humiliation but so did a good friend. To add to his humiliation is was his
(lack of) driving skills that caused this humiliation. He also wimped out of
hitting you, which is another dent to his ego. He will give every cyclist he
meets a wide berth now, particularly you, as he knows how big you are. Nice one
:-)


  #4  
Old March 6th 04, 08:03 PM
pineapple
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Default Was I right to blow my top?

Mark Thompson wrote:
Snippity
The guy is now totally embarrassed



This dumb f*** now realizes that what he thought of as 'normal' drivin
is actually very dangerous. Hopefully you've made him not just realiz
this but also act on it. If someone's driving badly and you get th
chance to tell him about it, take it. You've done the right thing


-


  #5  
Old March 6th 04, 08:14 PM
Simonb
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Default Was I right to blow my top?

Wavering wrote:

The thing is when I got home I was angry with myself for losing my
rag and thinking that cycling (much as I love it ) isn't worth it. I
have been thinking along these lines quite a lot recently as I have
become a bit paranoid about the "normal" near misses.


You did the right thing by letting him know he was in the wrong. It's always
annoying when you lose your rag, play it cool next time, but confront them
all the same -- much more fun.

And never think that cycling isn't worth it. The way I see it, you can kick
the bucket in a thousand different ways at any time, and if you happen to be
cycling at that moment; you're doing something that you love.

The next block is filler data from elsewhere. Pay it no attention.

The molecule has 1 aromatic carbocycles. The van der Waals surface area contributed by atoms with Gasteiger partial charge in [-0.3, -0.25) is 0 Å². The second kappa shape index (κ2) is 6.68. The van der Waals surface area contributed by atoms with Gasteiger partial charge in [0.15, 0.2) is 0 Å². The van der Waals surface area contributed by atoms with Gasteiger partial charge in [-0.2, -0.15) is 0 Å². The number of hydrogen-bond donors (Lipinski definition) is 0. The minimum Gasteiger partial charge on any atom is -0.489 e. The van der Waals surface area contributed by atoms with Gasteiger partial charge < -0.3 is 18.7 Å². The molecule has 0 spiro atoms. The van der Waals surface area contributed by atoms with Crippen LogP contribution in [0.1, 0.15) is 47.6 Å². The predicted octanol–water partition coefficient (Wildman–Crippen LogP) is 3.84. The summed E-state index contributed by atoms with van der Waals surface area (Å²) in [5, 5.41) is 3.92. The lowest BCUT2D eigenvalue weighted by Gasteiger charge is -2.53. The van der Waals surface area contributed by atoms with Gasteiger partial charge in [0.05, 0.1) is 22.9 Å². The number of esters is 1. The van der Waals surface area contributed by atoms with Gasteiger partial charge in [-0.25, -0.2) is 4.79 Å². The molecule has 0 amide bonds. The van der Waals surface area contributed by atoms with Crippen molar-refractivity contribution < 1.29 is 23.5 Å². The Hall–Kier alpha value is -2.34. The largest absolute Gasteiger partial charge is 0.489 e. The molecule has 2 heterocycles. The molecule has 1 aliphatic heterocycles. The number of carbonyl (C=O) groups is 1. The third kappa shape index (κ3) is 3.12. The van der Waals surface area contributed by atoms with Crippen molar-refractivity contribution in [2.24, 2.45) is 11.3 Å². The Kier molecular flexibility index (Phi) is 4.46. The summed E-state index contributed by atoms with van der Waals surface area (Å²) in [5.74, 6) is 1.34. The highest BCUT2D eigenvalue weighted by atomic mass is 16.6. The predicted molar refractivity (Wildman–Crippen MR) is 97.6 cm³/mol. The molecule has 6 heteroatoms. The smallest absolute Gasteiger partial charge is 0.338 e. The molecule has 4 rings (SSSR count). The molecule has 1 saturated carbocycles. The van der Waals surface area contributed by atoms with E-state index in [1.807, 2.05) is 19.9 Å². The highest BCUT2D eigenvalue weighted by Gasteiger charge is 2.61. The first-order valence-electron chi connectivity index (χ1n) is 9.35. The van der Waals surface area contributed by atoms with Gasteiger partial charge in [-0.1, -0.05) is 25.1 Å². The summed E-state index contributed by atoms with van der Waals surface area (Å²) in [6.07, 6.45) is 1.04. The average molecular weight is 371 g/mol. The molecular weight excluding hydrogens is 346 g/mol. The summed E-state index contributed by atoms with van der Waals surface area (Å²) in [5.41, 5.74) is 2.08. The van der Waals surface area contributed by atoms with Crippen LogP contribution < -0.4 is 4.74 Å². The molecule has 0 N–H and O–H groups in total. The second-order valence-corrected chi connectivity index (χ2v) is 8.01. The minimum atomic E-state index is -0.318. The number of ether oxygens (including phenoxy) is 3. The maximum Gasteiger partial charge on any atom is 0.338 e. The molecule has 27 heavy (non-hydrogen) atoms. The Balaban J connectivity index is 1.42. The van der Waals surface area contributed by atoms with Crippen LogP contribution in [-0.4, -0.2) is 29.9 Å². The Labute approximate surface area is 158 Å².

Simon


  #6  
Old March 6th 04, 08:47 PM
Adrian Boliston
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Default Was I right to blow my top?

"Wavering" None wrote in message
...

My Saturday morning ride ended in a bit of road rage today. Did I do the
right thing?

Towards the end of a forty mile ride I was travelling downhill in a thirty
mph zone about 150 yards from the left hand turn into the estate where I
live. I was coasting at about 24mph and noticed a four wheel drive land
cruiser type vehicle coming the other way. The next thing I am aware of is
an SUV type vehicle coming from behind and squeezing me off the road.....


I sometimes get this type of behaviour, but generally I get enough warning
from the engine note to tell if the vehicle is trying to squeeze past or
hold back, and if it's obvious they are trying to squeeze past there is no
point in trying to outrace it as once it has started to squeeze past it's
best to just let it continue past, rather than "duelling" with it (or
banging its roof) like I have seen some cyclists do.

It's like the other day I was cycling along a town centre road with a cycle
lane, which I avoid as it has a brick surface and I stay on the tarmacked
traffic lane, and I was doing 15mph keeping pace right behind another
vehicle, and I'm aware of the front of this blue car about 2 foot from my
right side, like it's overtaking me because it does not like to see a
cyclist who's not using the brick surface.

I could have stood my ground, but thought it's not worth it so I slow down
and let the car past and regain my position behind it.


  #7  
Old March 6th 04, 09:00 PM
Simonb